13. Looks like you've got plenty there to go on! Scott Antes was a well known and respected dulcimer builder. His how-to build a Hammered Dulcimer is highly regarded. That James Hall design is called a Fiddle shape. Not particularly common, but a nice shape. More difficult to build than an Hourglass, as you've noticed. 28.5" VSL is very long by modern standards. If you play Noter & Drone or Fingerdance style they can be good. But modern Chord-Melody stylists with short fingers find them harder to work with. Most today are built with a 26" or 27" VSL. I don't know the Hall name a
  14. It would help if we knew which plans you down loaded. I have wood sources where I can buy 8-10" wide wood, but it is not common certainly. Also, ther is no law that says you can't edge glue 3 or 4 or more strips together to the a width you want. However. I've attached a "plan" for a classic J.E. "Uncle Ed" Thomas hourglass dulcemore with the essential measurements. The one shown is one of his late models when he was experimenting with soundposts. They don't work particularly well in dulcimers, and you can simply ignore them. This version is 6-1/8" at its widest and certainly can be
  15. Like almost everything in the world of dulcimers, there really is no Best anything. let alone capes. It's always a case of experimentation and what works best for you and your instruments. I've got 8 dulcimers right now and it would take probably 6 different capoes to make them work that way. That's more than just a couple bucks, plus the hassle of remembering which capo works with with instrument, and remembering to take the appropriate capoes with me when I go playing out. Truth be told, I just don't use capoes. I tried, and it was more hassle than just learning to retune one
  16. Gayle -- you might try messaging Freddie directly rather than just replying to this post. He was here a couple days ago posting things and we can't tell whether he's even been back again...
  17. Almost always the top line of tab is the bass string and the bottom line in the melody string. The Tab should tell you which is what; however many careless people write 1-5-8 tabs as DAD instead of DAd, which is more proper. One of many reasons why tunings should be referred to by their 'relationship numbers'. 1 is always the bass string. Middle string is almost always a 5th above the bass string, and the melody is between 2 and 8 above the bass string. ALL 1-5-8 tunings use the same tab -- DAd, CGc, AEa, GDg, etc. All 1-5-5 tunings use the same tab as well DAA, CGG, EBB, etc.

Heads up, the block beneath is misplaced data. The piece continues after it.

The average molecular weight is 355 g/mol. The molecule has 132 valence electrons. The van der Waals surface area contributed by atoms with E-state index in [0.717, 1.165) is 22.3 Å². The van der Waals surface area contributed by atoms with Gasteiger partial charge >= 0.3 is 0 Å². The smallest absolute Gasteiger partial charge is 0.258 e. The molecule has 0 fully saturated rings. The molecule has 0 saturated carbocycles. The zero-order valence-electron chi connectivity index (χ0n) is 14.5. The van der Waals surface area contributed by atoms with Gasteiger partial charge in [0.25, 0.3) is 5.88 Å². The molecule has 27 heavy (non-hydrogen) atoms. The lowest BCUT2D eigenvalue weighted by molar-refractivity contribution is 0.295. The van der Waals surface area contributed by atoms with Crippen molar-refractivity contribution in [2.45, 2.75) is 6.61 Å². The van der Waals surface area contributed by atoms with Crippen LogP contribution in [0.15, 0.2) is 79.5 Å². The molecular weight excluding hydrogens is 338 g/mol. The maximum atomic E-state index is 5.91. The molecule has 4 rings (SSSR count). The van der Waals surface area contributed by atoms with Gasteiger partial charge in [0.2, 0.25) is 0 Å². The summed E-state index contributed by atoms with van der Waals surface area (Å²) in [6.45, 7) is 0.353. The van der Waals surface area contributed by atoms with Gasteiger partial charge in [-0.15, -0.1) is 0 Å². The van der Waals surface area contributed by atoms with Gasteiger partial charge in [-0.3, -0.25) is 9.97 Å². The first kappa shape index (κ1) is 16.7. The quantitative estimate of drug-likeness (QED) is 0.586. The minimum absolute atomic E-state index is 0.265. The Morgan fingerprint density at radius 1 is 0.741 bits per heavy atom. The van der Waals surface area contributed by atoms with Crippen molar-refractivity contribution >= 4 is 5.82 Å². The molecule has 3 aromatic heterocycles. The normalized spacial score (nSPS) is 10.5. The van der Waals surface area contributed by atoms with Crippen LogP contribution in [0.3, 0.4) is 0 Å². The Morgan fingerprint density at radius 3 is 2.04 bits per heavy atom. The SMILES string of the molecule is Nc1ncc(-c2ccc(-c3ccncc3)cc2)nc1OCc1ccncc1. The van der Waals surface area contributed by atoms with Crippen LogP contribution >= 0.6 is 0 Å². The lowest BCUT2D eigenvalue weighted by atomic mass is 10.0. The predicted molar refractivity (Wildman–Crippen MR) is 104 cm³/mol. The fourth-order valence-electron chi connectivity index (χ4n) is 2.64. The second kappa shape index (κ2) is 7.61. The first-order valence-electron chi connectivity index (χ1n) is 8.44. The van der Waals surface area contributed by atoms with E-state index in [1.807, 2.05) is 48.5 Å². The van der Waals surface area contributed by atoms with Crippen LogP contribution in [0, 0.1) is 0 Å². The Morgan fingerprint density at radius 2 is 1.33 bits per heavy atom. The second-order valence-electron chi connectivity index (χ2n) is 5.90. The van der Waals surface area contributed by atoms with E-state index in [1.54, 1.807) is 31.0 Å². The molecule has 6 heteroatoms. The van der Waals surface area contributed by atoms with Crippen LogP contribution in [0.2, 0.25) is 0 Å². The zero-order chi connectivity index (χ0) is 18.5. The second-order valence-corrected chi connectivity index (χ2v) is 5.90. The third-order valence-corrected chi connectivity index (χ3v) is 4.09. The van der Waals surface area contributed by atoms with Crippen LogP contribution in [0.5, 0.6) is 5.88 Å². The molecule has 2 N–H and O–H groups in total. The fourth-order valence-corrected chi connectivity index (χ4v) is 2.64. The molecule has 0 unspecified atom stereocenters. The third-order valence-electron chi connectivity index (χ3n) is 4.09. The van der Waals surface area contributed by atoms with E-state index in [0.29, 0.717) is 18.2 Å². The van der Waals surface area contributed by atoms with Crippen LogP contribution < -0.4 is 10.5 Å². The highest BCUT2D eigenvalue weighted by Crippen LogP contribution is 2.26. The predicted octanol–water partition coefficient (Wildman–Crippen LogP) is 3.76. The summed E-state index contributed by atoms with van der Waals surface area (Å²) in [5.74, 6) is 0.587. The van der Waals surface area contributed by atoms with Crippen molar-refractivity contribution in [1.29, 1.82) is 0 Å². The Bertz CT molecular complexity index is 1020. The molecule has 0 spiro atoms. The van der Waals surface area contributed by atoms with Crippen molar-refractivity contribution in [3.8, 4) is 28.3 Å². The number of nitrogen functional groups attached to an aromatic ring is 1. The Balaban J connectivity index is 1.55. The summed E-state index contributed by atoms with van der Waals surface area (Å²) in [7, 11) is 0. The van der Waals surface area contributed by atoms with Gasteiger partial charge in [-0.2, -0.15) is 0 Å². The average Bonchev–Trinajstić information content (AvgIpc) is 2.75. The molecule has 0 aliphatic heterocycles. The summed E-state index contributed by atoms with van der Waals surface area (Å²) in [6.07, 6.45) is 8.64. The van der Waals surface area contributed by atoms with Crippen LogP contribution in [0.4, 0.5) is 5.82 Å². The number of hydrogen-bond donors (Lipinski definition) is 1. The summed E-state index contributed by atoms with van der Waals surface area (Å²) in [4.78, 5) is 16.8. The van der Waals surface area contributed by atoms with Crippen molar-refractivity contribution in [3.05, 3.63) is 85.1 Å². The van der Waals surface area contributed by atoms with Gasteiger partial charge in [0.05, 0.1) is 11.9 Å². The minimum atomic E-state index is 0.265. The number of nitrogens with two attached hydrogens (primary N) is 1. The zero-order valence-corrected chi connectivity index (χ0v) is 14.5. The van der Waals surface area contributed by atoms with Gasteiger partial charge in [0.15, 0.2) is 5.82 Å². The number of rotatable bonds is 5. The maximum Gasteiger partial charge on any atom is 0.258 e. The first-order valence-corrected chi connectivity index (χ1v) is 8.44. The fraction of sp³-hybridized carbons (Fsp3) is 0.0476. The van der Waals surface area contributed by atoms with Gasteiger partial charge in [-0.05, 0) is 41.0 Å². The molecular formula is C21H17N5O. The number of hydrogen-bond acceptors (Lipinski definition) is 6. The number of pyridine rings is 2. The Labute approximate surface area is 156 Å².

18. Nice build. Good job. Box dulcimers are often played on a table, so they don't dig into your hip! Here's one I'm just finishing up. Multi-part Maple scroll head, Ash top & back, Southern Yellow Pine sides, Walnut over Maple fretboard. Finish in the photo is just the first coat of sanding sealer.
  19. Yeah -- that 1/4-20 (or in your case 6mm) bolt & nut with wood blocks for the sides and tubing to cover the threads is about as easy as it gets.
  20. 19cm is a good width for a dulcimer. I've made quite a few that wide; but these days make them more on the order of 13cm, and I use narrow traditional style fretboard only about 3cm wide. I know lots of people who use the Stew Mac calculator, and they seem to get good results. I use a calculator called WFret from the old MIMF forum from decades ago. It has a diatonic/dulcimer spacing option and allows you to add 6+ and 13+ frets (but I don't use them).
  21. Yes, Kim, tuning machines can be replaced. But they will also dim a bit with time and use. That's not something that 99.9% of us ever even think about. What matters first and foremost is whether the frets are spaced correctly to give you a good scale of notes. I've attached a copy of a really good intro to dulcimer for beginners by Ken Hulme. It's called I Just Got A Dulcimer, Now What? and will answer many beginner questions. But don't be afraid to aske questions here. The only dumb questions are the ones you don't ask and get answered. I Just Got A.pdf
  22. How wide (inside lining-to-inside lining) are the bouts? If they're less than 8" wide I would put one brace in the bottom at the widest part of each bout, each brace about 1/4" x 3/8". No braces needed at the waist, top or bottom. No braces under the top because there will be less than 3" of unsupported wood at the widest part of the widest bout. If the bottom is book-matched from two pieces of wood, you'll want one longitudinal brace running from headblock to tailblock about 3/4" wide and the same thickness at the top/bottom planks. A two piece top doesn't need anything, of course,